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U.S. Still Cleaning up Chemical Weapons from World War II… in 40 States

By Noel Brinkerhoff and Danny Biederman | AllGov | March 26, 2014

Bring us your nerve gases, your blister agents, your horrible weapons of warfare, your wretched refuse of World War II… This about sums up the decision of leaders in Washington after World War II when it came time for the American military to dispose of its arsenal of chemical weapons and those belonging to both the countries it fought against and alongside.

After the war’s conclusion, the U.S. government buried thousands of munitions loaded with chemical agents all across the country. These weapons of mass destruction were part of the U.S. arsenal as well as those belonging to ally Britain and enemies Germany and Japan.

The bombs and containers were simply dumped in the ground and buried, without concern for long-term environmental and health consequences.

Alabama is home to the largest of 249 such sites that are located in 40 states. Redstone Arsenal, a longtime U.S. Army base, sits atop miles of hidden trenches containing blister agents, choking agents, blood agents and more.

The 38,000-acre base is surrounded by homes, schools, churches and shopping centers—a city of 200,000 people. It was reported that few residents are aware of the toxic danger lurking nearby.

A disposal team has been working at Redstone since the 1970s trying to locate all of the chemical weaponry that is buried beneath 17 six-mile-long trenches. Once those trenches have all been located, the next step—scheduled to begin in 2019—is to remove the bombs and containers with great care, due to the uncertainty of the weapons’ condition after being held deep underground for decades. No more than six munitions can be safely removed each day.

“Even if we tried to do this as fast as anybody could ever get it done, we’re talking decades and decades,” James Watson, a disposal team member, told the Los Angeles Times. “This stuff is very dangerous to dig up. It’ll hurt you. It will blister you up. If you get that nerve agent on you, it will kill you.”

Redstone’s cleanup is expected to take until at least 2042. The quantity of weapons: 388,000. Between 20,000 and 25,000 of these are intact and, once disturbed, may be volatile.

Alabama has a second site, at former Camp Sibert (pdf) near Huntsville, with at least 13 stockpiles of mustard and phosgene gas.

Another of these sites is located in Spring Valley, Virginia, not far from the White House. Its arsenal features even older chemical munitions—possibly including mustard and arsenic—manufactured during World War I.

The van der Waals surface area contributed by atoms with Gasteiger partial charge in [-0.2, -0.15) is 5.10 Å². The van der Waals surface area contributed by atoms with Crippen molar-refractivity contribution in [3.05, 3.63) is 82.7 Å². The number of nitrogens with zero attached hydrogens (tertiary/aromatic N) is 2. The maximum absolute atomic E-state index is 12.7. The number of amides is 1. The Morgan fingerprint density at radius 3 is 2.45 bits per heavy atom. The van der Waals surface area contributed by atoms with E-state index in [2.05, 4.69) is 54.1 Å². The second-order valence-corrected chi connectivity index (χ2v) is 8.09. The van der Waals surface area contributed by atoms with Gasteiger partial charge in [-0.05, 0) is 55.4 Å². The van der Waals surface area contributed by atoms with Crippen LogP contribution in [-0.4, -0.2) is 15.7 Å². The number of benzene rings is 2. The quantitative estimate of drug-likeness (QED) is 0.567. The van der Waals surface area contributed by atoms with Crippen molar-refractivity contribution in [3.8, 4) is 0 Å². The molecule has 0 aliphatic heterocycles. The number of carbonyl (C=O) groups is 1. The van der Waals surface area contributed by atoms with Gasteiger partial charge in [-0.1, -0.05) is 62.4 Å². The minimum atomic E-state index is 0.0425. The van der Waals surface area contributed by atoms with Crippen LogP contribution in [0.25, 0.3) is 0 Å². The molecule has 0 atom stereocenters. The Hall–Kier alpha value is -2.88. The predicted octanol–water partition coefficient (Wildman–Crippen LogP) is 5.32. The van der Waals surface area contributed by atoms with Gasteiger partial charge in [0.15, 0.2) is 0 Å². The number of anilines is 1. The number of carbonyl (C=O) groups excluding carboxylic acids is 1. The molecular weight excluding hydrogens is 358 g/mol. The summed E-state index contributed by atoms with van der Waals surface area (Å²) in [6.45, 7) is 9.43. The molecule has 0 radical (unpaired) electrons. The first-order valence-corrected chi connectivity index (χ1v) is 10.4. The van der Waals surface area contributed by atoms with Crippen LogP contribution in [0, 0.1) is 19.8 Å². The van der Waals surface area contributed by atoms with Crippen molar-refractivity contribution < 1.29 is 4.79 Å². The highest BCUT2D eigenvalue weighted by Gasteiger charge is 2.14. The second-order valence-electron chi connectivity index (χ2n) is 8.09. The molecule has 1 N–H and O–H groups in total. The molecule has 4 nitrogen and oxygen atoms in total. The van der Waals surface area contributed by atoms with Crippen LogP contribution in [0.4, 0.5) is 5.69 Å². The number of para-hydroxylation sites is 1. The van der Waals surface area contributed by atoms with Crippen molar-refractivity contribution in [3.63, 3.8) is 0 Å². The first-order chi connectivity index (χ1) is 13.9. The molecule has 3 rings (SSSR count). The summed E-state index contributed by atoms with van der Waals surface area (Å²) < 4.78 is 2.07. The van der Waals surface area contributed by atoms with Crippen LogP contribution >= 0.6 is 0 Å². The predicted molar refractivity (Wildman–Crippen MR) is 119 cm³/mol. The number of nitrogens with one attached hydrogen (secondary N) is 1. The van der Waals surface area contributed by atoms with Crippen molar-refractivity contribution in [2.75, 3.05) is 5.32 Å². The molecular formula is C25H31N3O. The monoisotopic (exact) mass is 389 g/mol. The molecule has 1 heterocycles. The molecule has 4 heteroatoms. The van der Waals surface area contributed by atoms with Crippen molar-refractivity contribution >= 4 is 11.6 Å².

Several years ago, a vast supply of munitions from World War II was discovered beneath the grounds of Odyssey Middle School in Orlando, Florida. One of the weapons ignited into flames, but didn’t explode, injuring an Army Corps of Engineers contractor attempting to remove it. More than 200 potentially volatile explosives were found, most under the school and some near homes in the surrounding neighborhood. Home values, which were originally in the $600,000 range, plunged by at least 30%, while banks told homeowners their residences were worthless to lend against.

The U.S. military also dumped a huge volume of chemical weapons off both the Atlantic and Pacific coasts. There are no plans to clean up those sites, although Congress has authorized studies to look into it.

In 1958, about a hundred miles offshore of California, the SS William Ralston—loaded with more than 300,000 mustard gas bombs and 1,500 one-ton containers of Lewisite, a blistering agent—was scuttled by the U.S military. To this day it sits beneath nearly 14,000 feet of water just outside of San Francisco.

Ralston believes the U.S. task of removing 1,300 tons of secured chemical weapons from Syria for destruction at sea will be something of a breeze compared to the job here at home. “In Syria, you know where the weapons are and what they are, and they can move them with a forklift,” Watson told the Times. “Here, we don’t know. We have to go out there and dig them out of the ground … The sheer mass of this stuff is overwhelming.”

To Learn More:

Deadly Chemical Weapons, Buried and Lost, Lurk Under U.S. Soil (by David Zucchino, Los Angeles Times)

Redstone Arsenal: Yesterday and Today (by Michael Baker, U.S. Army Missile Command)

A Generation of Indiscriminate Dumping (Daily Press) (pdf)